Water Resources and Fluid Mechanics


This module introduces students to the fundamental principles of hydrology and hydrostatics and enables them to apply these principles to model problems relevant to water resources and civil engineering.


The aim of this Module is to provide a basic understanding of hydrostatics, and a knowledge of the various types of water resources and factors affecting their availability and quality.

Learning Outcomes

By the end of this module the student should be able to:

1.  Demonstrate knowledge and understanding of properties of fluids and describe and apply concepts of liquid flow behaviour.

2.  Understand, describe and apply principles of flow measurement techniques.

3.  Describe hydrologic principles and the sources and types of water and the factors affecting the quantity and quality of surface waters.

4.  Understand and apply concepts of hydrostatic pressure to problems on surfaces submerged in fluids.

Indicative Content

1 Hydrology

Review of the hydrological cycle. Fundamental principles of hydrology. Precipitation, occurrence and forms, estimation and measurements, rain gauges and methods of data handling. Evaporational influences and estimation methods.

2 Water Use and Quality

Demand, use and re-use of water. Sustainable water use. Human and environmental needs for water and water conservation. Introduction to water quality parameters; quality of various types and sources of water; factors affecting quality.

3 Water related disasters, and Sustainable Water Management

Floods and droughts - nature and causes. Sustainable water management, sustainable catchment management and sustainable drainage systems (SUDS).

4 Fluid Properties

Review of the properties of liquid fluids. Reynolds experiment; Reynolds number, mean velocity, discharge; description of types and patterns of flow; velocity gradients, laminar and turbulent motion, streamlines and flow nets.

5 Fluid Statics

Variation of pressure in a fluid; pressure measurements; pressure forces on surfaces; hydrostatic forces on plane and curved surfaces submerged in fluids; buoyancy forces; stability and metacentric height.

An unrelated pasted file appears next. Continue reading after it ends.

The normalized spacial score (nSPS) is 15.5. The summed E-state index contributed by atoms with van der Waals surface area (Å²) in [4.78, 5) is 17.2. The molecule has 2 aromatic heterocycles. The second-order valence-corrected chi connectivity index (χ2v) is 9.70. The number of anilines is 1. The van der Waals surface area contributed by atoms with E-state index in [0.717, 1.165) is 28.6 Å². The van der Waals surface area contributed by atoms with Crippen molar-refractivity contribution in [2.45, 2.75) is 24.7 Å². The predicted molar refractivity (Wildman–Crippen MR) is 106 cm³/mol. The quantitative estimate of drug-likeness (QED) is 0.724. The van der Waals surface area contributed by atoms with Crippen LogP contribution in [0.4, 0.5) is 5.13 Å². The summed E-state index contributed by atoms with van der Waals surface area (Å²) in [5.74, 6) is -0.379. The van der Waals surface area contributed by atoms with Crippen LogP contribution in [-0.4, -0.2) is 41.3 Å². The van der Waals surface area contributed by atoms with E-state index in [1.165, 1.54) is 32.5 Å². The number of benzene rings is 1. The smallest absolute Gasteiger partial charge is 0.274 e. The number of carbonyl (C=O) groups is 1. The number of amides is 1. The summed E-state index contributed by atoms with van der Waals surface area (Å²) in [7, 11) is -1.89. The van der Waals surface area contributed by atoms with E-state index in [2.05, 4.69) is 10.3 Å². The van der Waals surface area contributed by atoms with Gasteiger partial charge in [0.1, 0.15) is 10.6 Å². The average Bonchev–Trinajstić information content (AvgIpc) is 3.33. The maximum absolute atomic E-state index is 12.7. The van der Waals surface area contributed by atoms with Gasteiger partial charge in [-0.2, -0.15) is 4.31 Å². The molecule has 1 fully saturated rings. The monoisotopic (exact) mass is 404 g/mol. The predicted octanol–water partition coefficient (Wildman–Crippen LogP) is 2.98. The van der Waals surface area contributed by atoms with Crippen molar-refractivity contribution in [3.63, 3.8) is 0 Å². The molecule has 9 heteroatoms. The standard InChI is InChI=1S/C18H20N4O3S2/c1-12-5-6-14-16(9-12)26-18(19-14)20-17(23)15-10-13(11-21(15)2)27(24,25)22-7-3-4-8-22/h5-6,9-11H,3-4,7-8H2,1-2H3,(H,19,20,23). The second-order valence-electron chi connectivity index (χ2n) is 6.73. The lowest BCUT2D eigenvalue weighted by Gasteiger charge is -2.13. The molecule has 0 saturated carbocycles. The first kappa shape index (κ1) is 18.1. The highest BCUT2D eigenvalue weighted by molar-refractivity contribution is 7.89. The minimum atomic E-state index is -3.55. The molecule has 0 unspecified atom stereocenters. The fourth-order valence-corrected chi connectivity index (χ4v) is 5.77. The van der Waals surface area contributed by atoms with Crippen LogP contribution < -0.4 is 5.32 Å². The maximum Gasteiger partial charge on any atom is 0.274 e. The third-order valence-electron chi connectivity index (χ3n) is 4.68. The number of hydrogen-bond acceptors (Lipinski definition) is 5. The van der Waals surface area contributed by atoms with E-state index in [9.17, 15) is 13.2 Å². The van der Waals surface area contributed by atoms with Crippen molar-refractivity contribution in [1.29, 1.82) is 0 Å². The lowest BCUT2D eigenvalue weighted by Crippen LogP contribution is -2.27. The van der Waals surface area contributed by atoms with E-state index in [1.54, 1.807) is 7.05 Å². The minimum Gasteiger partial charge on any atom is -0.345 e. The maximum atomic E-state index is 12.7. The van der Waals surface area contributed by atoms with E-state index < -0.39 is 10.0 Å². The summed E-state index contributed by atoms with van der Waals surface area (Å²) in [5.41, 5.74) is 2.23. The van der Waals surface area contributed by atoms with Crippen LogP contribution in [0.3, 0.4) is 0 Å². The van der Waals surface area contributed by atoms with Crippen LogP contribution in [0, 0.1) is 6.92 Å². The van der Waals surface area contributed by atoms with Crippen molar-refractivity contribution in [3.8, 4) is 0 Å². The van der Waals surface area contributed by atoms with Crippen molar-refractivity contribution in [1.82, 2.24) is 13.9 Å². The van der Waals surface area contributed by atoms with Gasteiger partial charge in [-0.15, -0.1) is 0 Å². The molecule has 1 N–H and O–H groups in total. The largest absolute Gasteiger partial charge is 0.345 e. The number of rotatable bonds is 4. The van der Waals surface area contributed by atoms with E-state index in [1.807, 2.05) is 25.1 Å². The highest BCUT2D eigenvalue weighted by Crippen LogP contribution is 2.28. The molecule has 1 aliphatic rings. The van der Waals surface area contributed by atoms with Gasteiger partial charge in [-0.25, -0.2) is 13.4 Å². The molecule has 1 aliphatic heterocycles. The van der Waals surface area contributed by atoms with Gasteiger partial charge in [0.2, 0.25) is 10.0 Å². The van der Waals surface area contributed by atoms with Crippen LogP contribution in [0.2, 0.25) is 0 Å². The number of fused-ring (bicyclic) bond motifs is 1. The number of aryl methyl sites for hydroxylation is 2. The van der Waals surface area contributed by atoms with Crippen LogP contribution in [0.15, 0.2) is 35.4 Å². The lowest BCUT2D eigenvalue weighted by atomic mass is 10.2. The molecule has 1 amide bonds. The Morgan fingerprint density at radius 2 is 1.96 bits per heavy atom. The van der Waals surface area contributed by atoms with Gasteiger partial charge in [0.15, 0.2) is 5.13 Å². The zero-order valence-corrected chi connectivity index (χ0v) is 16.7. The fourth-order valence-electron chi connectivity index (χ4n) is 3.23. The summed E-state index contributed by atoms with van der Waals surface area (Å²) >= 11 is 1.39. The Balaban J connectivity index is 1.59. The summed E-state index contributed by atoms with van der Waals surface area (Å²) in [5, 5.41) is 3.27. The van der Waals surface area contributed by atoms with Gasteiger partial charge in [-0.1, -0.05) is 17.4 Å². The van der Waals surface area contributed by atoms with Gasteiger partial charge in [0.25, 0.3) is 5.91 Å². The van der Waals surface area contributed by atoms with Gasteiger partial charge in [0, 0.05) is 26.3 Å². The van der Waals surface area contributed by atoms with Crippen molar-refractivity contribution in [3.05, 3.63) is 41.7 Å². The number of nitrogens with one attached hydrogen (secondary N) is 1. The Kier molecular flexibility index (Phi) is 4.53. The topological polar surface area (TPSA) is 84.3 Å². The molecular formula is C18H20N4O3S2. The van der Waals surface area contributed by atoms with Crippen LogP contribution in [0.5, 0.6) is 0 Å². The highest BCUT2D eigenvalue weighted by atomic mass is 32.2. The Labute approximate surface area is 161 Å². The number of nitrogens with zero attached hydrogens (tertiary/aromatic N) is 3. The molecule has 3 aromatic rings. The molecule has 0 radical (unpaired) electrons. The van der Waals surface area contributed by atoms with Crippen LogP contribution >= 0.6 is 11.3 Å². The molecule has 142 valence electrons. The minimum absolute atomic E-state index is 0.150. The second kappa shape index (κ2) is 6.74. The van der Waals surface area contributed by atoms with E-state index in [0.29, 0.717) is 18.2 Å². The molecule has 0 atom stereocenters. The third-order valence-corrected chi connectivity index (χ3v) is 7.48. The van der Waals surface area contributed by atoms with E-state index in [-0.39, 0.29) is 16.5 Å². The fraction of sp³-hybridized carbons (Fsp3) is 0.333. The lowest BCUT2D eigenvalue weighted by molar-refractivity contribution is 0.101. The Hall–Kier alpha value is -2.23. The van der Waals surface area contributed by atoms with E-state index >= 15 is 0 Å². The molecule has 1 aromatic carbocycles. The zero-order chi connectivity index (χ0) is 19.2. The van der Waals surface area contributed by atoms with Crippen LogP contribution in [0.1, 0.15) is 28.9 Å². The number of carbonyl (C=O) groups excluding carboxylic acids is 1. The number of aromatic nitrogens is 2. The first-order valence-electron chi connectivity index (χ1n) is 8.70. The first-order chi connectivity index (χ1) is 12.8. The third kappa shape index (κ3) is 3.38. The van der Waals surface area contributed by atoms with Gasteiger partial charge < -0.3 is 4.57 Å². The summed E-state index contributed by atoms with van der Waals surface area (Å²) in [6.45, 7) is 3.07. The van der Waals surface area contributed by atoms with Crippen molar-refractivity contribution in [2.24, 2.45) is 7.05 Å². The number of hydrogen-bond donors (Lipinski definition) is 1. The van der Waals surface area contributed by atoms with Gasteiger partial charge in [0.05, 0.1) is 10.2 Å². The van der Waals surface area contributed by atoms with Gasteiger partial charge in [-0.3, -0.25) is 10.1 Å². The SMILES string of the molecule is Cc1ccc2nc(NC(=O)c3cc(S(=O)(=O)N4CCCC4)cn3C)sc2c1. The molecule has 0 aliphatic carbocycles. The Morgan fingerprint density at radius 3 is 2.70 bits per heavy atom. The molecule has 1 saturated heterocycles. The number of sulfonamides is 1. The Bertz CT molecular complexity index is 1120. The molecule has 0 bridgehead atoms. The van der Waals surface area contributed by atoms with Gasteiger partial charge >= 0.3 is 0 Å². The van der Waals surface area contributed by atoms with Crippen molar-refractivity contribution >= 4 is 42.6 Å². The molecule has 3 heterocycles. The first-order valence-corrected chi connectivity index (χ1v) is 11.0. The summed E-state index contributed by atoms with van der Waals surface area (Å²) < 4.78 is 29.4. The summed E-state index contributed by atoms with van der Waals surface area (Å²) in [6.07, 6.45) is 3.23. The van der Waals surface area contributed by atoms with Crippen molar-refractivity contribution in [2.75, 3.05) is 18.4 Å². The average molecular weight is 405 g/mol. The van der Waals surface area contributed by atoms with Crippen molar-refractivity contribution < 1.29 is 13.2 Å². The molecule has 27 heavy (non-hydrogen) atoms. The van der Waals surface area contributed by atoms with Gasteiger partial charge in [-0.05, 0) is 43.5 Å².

6 Fluid Dynamics

Continuity equations, conservation of mass, steady flow; Bernoulli equations: application to devices; the momentum equation.

Statement on Teaching, Learning and Assessment

A module in which fundamental knowledge, theories and concepts are conveyed through a series of interactive lectures. Supporting tutorials provide the opportunity for students to apply and develop skills in calculation techniques including selecting appropriate data and incorporating this into formulae to provide solutions to given problems. Laboratory classes provide experimental evidence to support theory and also the opportunity for students, working in teams, to experience and participate in practical activities allowing them to appreciate the margins between theory and practice. A coursework assessed Field Trip facilitates the opportunity for direct experience in water related issues and this requires independent investigation to provide supporting material. An examination is used to test learning and understanding, and intellectual and transferable skills.

Teaching and Learning Work Loads

Total 200
Lecture 30
Tutorial/Seminar 16
Supervised Practical Activity 8
Unsupervised Practical Activity 0
Assessment 55
Independent 91

Guidance notes

Credit Value – The total value of SCQF credits for the module. 20 credits are the equivalent of 10 ECTS credits. A full-time student should normally register for 60 SCQF credits per semester.


We make every effort to ensure that the information on our website is accurate but it is possible that some changes may occur prior to the academic year of entry. The modules listed in this catalogue are offered subject to availability during academic year 2019/10 , and may be subject to change for future years.